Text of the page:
Medical and biotechnology
Australia has a reputation as a ‘go to’ destination for companies wanting to conduct clinical trials and being open for business when many other nations were not during the COVID-19 pandemic.
Important partnerships in biotech R&D and manufacturing have developed over the past ten years, with Korean companies very interested in Australian expertise in regenerative medicine, digital health, cell-based therapies and RNA technologies.
“Both Australia and Korea have declared their intentions to be major vaccine powers, Ms Quinn continues. “These important partnerships have established a solid foundation for the further expansion of our relationship.”
“We are well-placed to collaborate on RNA-based vaccines and therapeutics in joint R&D, new product development and clinical trials. Australian biotech companies and research institutes working in these areas would be well advised to consider the Korean market.”
AI and big data development will present opportunities for companies working in telemedicine, biotechnology and digital health.
In 2020-21, the game industry grew substantially given the stay-at-home restrictions imposed by governments during the COVID-19 pandemic. This has increased the number of game players and consequently, demand from Korean game companies for new content and game technologies is high.
This has created opportunities for Australian game developers and tech and creative game content companies to partner with Korean game companies to increase the amount of Australian game content in Korea’s game platforms.
Challenges to be aware of
“South Korea was prepared for a fast response to the arrival of COVID-19 due to its experience dealing with Middle East Respiratory Syndrome (MERS) in 2015,” says Ms Quinn. “New measures introduced since the MERS outbreak meant that South Korea has been a model for dealing with the new pandemic.”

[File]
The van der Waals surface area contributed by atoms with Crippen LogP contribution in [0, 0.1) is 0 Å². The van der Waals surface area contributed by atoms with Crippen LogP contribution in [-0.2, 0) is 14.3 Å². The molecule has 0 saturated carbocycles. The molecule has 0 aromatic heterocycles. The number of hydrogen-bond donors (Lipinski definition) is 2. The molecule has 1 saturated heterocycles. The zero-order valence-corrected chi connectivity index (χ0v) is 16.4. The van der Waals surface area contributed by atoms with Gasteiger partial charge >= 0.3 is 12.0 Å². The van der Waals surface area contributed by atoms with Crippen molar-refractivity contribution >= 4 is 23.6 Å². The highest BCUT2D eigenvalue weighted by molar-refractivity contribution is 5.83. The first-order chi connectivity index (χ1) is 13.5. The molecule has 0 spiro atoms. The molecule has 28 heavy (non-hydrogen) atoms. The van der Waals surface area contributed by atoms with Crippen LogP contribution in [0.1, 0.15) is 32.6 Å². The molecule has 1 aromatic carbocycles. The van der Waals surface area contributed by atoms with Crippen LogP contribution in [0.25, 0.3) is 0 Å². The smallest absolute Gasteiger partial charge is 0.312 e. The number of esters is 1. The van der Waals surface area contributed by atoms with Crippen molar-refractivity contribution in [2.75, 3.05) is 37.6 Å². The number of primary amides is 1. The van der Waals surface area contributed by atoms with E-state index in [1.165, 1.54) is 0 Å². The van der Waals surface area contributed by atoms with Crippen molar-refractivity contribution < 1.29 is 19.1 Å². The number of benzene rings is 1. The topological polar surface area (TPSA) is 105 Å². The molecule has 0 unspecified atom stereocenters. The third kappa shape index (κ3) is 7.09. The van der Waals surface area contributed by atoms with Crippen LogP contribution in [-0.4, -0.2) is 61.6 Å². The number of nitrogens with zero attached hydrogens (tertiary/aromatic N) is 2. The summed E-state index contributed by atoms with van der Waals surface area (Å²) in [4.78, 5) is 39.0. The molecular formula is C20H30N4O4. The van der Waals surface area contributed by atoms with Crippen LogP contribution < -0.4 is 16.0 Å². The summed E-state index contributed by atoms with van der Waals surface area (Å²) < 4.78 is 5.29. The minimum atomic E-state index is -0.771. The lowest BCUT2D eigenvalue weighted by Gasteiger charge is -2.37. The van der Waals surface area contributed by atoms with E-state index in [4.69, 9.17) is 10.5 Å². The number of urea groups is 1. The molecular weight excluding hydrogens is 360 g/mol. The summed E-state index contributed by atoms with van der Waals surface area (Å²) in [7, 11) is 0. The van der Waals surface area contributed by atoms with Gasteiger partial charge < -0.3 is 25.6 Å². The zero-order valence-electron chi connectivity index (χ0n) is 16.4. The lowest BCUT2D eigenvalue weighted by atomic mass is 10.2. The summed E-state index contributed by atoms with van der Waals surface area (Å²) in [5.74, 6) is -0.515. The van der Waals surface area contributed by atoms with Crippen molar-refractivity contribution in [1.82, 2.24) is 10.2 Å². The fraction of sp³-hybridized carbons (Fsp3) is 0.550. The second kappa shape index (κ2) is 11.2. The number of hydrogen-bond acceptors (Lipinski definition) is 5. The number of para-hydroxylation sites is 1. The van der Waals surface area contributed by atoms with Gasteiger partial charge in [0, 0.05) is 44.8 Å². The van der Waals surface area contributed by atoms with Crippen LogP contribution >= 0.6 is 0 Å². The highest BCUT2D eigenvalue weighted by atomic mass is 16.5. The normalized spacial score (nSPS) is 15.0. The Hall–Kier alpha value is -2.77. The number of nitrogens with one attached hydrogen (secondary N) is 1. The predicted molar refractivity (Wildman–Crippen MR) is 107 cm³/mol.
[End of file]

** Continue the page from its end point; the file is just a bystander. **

South Korea’s economy is strong, as are exports, with the country being the first in the world to raise interest rates in 2021. The Government is committed to the Korean New Deal initiatives, which will drive conglomerates and the country towards its ambitious goals.
COVID-19 related supply chain disruptions brought to the fore South Korea’s heavy reliance on imported agriculture and food products and highlighted strong complementarities of Australia’s agrifood exports. This provides Australian premium food and beverage exporters with new opportunities to diversify their markets by looking to Korea.
Australian agrifood exporters face strong competition from local and international businesses. South Korean importers and major retailers are quite committed to their existing supplier relationships, and it takes a lot for them to change these alliances.
South Korean buyers may start a new supply relationship with smaller orders and contracts but if Australian businesses honour these commitments, there is potential for these orders to grow tenfold over time. Some companies may need to adjust their ingredients, labelling and/or packaging to make their products suitable for the South Korean market.
Ms Quinn gives some final advice to companies considering this market: “To be successful in the Republic of Korea, exporters must dedicate Korea-focused marketing efforts and open, regular lines of communication with local buyers and consumers. Exporters also need to stay patient and focus on developing trust-based relationships with local partners.”
Trade and Investment information
Austrade’s website has a Republic of Korea (ROK, also known as South Korea) country page which includes the following information to help exporters:
- Market profile
- Doing Business
- Austrade assistance
Austrade contact information
Ms Julie Quinn
Senior Trade Commissioner – South Korea
Australian Trade and Investment Commission (Austrade)
Contact: 13 28 78
To learn more about how Austrade can help your business, visit austrade.gov.au